In the mixing stage all your raw tracks are melted together. The mix engineer uses tools like EQ, compression, saturation, automation and spatial effects to give your recording a cohesive, competitive and three-dimensional sound.

What is Mastering?

While mixing focuses on every single element of the mix, mastering focuses on the big picture of the whole song or record. Mastering takes care of the loudness of your tracks and that the playback sounds good on nearly any device. This process also takes care of that all songs on your record sound cohesive so that your record sounds like a record and not like a bunch of songs which were just randomly put together.

Is there a general guideline for working with you?

Yes! Just download the Mixing Requirements Guide! If you have any additional questions feel free to contact me.

How should I deliver my mix if I want you to master it?

Please deliver it in wave format and without a limiter on the stereo output. Please take care that your mix does not peak above 0 dbFS because otherwise you will have digital clipping which I can not fix.

Home Recording Equipment 1x1

How to identify a good DI Box?

A good DI Box is well built using quality parts and especially a high quality conductor. Cheap DI Boxes tend to muddy your signal which is not desirable and something which can not be fixed later in the production. If you want something great and that will last your whole life then invest in something like a Countryman 85, the Rupert Neve DI or a Radial JDI. The DI signals of a Kemper also work pretty well but you have to know how to set it so that your DIs are not clipping.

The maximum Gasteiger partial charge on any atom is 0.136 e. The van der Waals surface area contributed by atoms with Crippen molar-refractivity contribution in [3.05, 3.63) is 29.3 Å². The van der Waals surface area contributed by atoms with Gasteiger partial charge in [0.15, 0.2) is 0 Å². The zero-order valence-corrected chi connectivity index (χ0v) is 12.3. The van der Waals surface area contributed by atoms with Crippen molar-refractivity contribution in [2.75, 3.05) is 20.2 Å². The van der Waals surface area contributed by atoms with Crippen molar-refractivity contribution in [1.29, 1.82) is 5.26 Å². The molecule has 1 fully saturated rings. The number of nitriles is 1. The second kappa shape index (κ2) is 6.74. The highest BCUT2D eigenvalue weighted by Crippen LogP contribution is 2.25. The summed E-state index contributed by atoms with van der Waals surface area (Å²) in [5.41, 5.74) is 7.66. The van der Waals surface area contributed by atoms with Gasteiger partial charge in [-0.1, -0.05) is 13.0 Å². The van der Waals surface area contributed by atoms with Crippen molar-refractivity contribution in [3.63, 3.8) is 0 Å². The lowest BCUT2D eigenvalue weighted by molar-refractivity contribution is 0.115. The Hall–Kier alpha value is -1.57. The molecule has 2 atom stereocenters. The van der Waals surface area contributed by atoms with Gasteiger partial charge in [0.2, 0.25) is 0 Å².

How to identify a good Interface?

The Recording Interface is the heart of your home studio. A good Interface for home recording has clean preamps and high quality transformers with enough headroom for hard picking and high output pickups. An example for a very good home recording interface is the Audient ID14. And even if this is a hot topic to touch... After in depth testing: The Focusrite Scarlett Interfaces are not good for home recording with a professional aspiration. Especially if you want to record metal guitars.

How to identify good instrument cables?

The quality and length of instrument cables has a high impact on the quality of your sound. The longer and thinner the cables are the more highs you will lose in your recording. The higher the wire cross-section the longer of a cable you can get away with. Best would be to use a cable between instrument and DI Box that is as short as possible. The Sommer Cable The Spirit XXL 3 m is a great cable for recording. It is short, has good connectors and a high wire cross-section.